The important thing to remember is that you need the initial two-dose series before you can get the bivalent booster.

Is it beneficial to hold off getting your yearly flu shot?

Whether you want to get the bivalent booster and the flu shot at the same time, or during separate appointments is entirely up to you.

At the beginning of the pandemic, medical experts recommended against getting both shots at the same time due to possible confusion on which vaccine was causing potential side effects.

WATCH | Infectious disease expert answers questions about Moderna’s new bivalent booster: 

Should you get Moderna’s bivalent COVID-19 vaccine?

Infectious disease expert Matthew Miller answers questions about Moderna’s new bivalent COVID-19 vaccine, which targets the Omicron variant, and when people should get it.

“I think we have enough experience with the COVID-19 vaccine that we know the side effects are mostly going to be mild,” said Labos, noting “it doesn’t really make much of a difference” if you get them together or separately.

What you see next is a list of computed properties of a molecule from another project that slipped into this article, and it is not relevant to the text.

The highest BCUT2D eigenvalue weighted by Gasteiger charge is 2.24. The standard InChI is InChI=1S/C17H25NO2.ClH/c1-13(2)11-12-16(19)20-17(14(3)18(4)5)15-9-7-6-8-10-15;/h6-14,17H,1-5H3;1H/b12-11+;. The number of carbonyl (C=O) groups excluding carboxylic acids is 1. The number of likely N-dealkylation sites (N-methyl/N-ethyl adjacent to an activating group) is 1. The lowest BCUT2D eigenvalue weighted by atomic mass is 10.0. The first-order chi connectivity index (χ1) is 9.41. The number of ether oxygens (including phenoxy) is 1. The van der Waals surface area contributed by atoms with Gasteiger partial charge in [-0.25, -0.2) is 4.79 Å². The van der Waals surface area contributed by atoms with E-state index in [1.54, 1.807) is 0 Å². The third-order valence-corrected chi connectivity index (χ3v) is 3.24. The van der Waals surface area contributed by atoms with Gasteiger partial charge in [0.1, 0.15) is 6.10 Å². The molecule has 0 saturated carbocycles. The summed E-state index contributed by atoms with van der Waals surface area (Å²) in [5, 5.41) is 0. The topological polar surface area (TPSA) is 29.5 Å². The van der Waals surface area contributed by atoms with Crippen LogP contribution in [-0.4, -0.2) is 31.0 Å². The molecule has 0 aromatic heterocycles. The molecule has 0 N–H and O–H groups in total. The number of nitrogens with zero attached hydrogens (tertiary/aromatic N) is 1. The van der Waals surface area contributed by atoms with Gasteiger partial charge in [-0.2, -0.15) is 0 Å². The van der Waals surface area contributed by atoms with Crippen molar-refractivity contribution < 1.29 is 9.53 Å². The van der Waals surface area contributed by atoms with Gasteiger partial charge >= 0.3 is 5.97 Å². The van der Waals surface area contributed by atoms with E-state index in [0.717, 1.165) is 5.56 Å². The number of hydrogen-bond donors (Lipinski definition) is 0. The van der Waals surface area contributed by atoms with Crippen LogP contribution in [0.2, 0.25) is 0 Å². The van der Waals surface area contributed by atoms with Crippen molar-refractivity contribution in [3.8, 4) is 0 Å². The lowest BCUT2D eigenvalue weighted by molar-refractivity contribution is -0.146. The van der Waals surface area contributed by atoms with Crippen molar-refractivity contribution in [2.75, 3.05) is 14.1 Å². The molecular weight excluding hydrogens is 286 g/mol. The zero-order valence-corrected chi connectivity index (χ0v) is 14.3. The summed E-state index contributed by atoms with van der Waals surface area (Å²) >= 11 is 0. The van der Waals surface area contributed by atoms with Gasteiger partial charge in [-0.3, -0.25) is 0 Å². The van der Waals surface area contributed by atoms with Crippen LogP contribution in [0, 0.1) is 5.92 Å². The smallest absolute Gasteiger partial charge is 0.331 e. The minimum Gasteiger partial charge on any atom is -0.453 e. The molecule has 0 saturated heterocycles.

As for side effects — those experiences are typically specific to each person, but Labos says it’s safe to expect an experience similar to your previous shots.

“Whatever happened to you before will probably happen to you again.”

Where can I get it and who is eligible?

That depends on where you live.

Each province and territory has its own eligibility criteria and recommendations on the waiting period before you can receive a bivalent booster shot.

The National Advisory Committee on Immunization (NACI) recommends that the updated vaccine be offered to adults who are recommended to receive a fall booster dose.

Also, adolescents between 12 and 17 with “moderately to severely immunocompromising conditions” and those who have elevated social risk factors could be offered the vaccine, according to NACI.

Here’s where you can find the eligibility criteria for a bivalent booster shot and where it is provided in every province and territory as of Sept. 27, 2022: